"Return to Play" refers to a protocol of graduated increase in activity level, until an athlete can fully return to full participation in their sport.
What is a Return to Play Protocol?
The most important part of the RTP is supervision; a player might not be 100% honest about their symptoms, however the people around him or her can help notice if they are not fully recovered. A coach may be able to notice that during non-contact drills a player is not reacting as quickly as usual, or as not responding as sharply to stimulus. A parent may notice that the player is apprehensive or displaying personality changes after stress. An Athletic Therapist can notice if fine motor skills are deficient, or if the player is not able to recover post-exercise as quickly as expected.
If I've been cleared by the doctor, why bother?
Typically speaking, a family physician can assess if there are any current symptoms reported by the patients or observable signs of concussion. If at time of assessment there are none, or none reported, the doctor can and often will 'clear' a player for return to full contact sport without restriction. Sometimes this is accompanied by a suggestion of a return to play protocol, but not always.
It is very difficult to identify a gap in family health care without sounding as though I am criticizing the system, however it is often the case that family doctors are simply not highly experienced in the return to play process following a sports related concussion. It is rare that they will have access to facility or equipment to perform a stress test. Unless the patient had been referred on to a neurologist, sports medicine physician or other type of specialist, it is unlikely that the family doctor will perform or recommend a graduated protocol.
This is why it is so important that there be a broader support network for a patient who is recovering from concussion. This network should include patients and coaches who are educated about concussion, as well as an Athletic Therapist.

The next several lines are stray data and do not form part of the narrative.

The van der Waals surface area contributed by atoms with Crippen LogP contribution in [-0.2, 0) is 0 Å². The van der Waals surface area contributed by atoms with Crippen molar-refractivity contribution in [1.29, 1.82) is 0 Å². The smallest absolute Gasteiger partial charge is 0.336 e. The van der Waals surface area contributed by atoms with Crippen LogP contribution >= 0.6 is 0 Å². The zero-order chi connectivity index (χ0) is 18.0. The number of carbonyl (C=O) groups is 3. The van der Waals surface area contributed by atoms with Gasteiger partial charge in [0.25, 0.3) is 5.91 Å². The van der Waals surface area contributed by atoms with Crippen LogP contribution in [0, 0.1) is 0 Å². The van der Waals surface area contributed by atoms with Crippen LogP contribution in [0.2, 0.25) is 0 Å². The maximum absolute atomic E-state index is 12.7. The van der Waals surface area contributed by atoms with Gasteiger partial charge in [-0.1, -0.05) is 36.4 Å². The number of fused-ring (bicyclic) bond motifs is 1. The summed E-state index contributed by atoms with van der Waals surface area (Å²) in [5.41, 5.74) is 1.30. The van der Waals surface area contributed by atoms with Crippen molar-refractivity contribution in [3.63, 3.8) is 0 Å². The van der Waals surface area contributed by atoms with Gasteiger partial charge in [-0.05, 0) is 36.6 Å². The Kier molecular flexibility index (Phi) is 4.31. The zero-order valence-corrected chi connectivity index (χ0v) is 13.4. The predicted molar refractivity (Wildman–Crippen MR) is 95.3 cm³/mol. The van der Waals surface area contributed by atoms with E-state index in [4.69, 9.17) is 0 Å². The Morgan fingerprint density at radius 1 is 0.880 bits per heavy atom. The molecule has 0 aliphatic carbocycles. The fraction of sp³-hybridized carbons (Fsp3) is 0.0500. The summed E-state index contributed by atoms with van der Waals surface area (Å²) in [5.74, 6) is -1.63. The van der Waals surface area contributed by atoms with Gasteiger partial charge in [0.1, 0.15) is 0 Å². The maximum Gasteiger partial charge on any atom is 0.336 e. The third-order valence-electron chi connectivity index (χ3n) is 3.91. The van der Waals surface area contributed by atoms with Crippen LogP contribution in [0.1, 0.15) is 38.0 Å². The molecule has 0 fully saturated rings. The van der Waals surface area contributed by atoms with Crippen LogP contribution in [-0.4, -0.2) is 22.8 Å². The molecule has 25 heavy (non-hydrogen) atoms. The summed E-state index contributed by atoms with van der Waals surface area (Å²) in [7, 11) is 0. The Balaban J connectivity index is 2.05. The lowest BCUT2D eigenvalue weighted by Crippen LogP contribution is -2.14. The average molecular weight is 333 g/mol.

What are we looking for in a return to play protocol?
There are many factors that influence a player as they have not yet recovered. Increase of blood pressure can contribute to inter-cranial pressure, which the body under normal circumstances should easily be able to handle. This change can in turn effect the autonomic system and chemical cascades in the brain to decrease the body's ability to self regulate. In addition, changes in body position can effect the complex structures in the vestibular system, and slightly delay the processing of information from the visual system causing disorientation and dizziness. This can't be predicted without stressing the system.
The ultimate reason for completing a return to play protocol is to avoid second impact syndrome. Recall that second impact occurs if a second concussion is sustained when the brain and body are still recovering from the first. While a concussion is not a life long condition, second impact syndrome often is. In many cases, permanent brain damage is sustained, and death can occur.
Take Home Message
In Guelph and the surrounding area, Alana Gulka Athletic Therapy is available to conduct baseline testing, and education seminars about concussions and how to best handle them. Please contact us for more information.